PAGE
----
The scope is huge, the book is giant, and he published it under his own imprint so that no one could tell him to cut things. I found the section on Kriegsspiel particularly interesting. Highly recommended if you're an enthusiast for the subject, otherwise you'd probably get very frustrated.
The other moral the story: always keep an off-site backup.
They took all three. They also got my wife's in-progress Master's Thesis, and she had to restart from scratch because they refused to return even a copy.
I'm curious where the quote attributed to me was sourced from, as I don't remember saying that. However, since I regularly come across things in old backups that I had totally forgotten, both code and written text, it may be completely legit.
I'm kind of surprised the author didn't bother to contact me at all (I'm hardly difficult to find). We weren't awakened at gunpoint, for instance. That was Goggans. We were awakened by pounding on our apartment door at 6 AM.
As for being woken up at gunpoint, that's sourced from a number of contemporary accounts, including a Mar 5 1990 comp.dcom.telecom post (reposted in Phrack #31) reading "The Mentor was awakened at 6:30am on Thursday (3/1/90) with the gun of a Secret Service agent pointed at his head."
I do apologize if it seems standoffish not to have dropped you a line while I was working on it - it's kind of my shtick that I work exclusively from documentary evidence of the era I'm writing about rather than from interviews today. No method is perfect, but the results tend to be pretty decent.
But a random Usenet post from someone who undoubtedly wasn't there isn't a source, it is hearsay....
And how hard would it have been to look at the cover of Cyberpunk and spell my name right?
And as for the gun in your face, obviously you know best what happened to you, I was just explaining why the article says what it says. I will not repeat the hearsay.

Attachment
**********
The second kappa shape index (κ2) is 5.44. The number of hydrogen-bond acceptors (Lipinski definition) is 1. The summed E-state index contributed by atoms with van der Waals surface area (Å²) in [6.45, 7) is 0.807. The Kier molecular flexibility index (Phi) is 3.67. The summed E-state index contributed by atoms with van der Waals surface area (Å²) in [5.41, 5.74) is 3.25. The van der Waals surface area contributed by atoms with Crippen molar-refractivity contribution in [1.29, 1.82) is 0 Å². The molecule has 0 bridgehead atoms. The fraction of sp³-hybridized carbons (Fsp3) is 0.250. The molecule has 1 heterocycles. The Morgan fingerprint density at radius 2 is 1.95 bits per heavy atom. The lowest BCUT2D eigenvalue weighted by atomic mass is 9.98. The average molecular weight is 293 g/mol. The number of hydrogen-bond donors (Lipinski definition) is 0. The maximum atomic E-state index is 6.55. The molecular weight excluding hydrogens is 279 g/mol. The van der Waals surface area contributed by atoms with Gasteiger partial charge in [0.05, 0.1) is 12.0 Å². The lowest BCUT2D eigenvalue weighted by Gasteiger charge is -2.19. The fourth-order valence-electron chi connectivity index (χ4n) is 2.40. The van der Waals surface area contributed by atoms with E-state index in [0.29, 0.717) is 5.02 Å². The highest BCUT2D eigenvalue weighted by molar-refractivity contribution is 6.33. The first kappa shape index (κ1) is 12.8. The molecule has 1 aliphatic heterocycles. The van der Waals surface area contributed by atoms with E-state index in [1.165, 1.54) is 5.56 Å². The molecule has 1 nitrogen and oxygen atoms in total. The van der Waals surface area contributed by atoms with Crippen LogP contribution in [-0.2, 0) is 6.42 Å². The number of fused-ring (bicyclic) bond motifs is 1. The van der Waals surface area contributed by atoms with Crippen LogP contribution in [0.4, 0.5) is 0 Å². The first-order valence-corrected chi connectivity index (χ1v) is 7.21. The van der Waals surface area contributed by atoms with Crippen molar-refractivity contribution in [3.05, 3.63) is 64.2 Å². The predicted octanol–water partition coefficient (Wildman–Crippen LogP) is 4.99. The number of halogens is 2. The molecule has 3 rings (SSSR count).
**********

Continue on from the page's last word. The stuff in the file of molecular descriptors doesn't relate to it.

"The obstruction charge relates to an attempt by Brown and his mother to hide a laptop from authorities during a search of her home in March 2012. Brown’s mother was separately charged with obstruction and given six months probation."
At any rate, my point was that if you have a list of credit card numbers, and the Secret Service comes and asks for them. It is not ok to keep an off-site backup.
I'm not saying that the US government isn't behaving batshit crazy wrt hackers ever since around the Kevin Mitnick case, or that the current laws makes sense -- nor that the priorities makes sense -- just that "having an off-site backup" isn't a defence against a rouge state. Especially if you are a subject of that state.
However, I'd argue to a judge that I can't be "non-compliant" about surrendering all copies of illegal material until the court decides that the material is indeed illegal. Just because law enforcement wants to bring charges doesn't mean I'm actually guilty of anything yet.
This looks like the review in question: http://catless.ncl.ac.uk/Risks/10.03.html#subj10.1
seems like knowledge is what's being hammered on these days by propaganda. IIRC a kid was arrested for using DOS / a shell on his school computer (can't find the link, sorry)
Really? What changed? The government at least got more proficient at using the Internet, I guess.
That someone is able to write such an article and at the very end wrap it up like this, today, after everything that the whole world knows for a fact, this scares me more than anything in the article.
... well said.
While other countries, like Russia, and China--seem to encourage their citizens to become better black hat Hackers?
Russian Hackers seem pretty efficient, and we can't touch them.
prosecutorial laws should be not so heavy handed. A Prosecuter should not be able to stack charge after charge against a black hat Hacker(like Arron Schwartz)--to the point where he commits suicide. Or, make Black Hat Hackers so angry with their government they turn their backs if asked to help? Crimes--even computer crimes are not black and white; neither should the punishment be one big blow in order to send a message.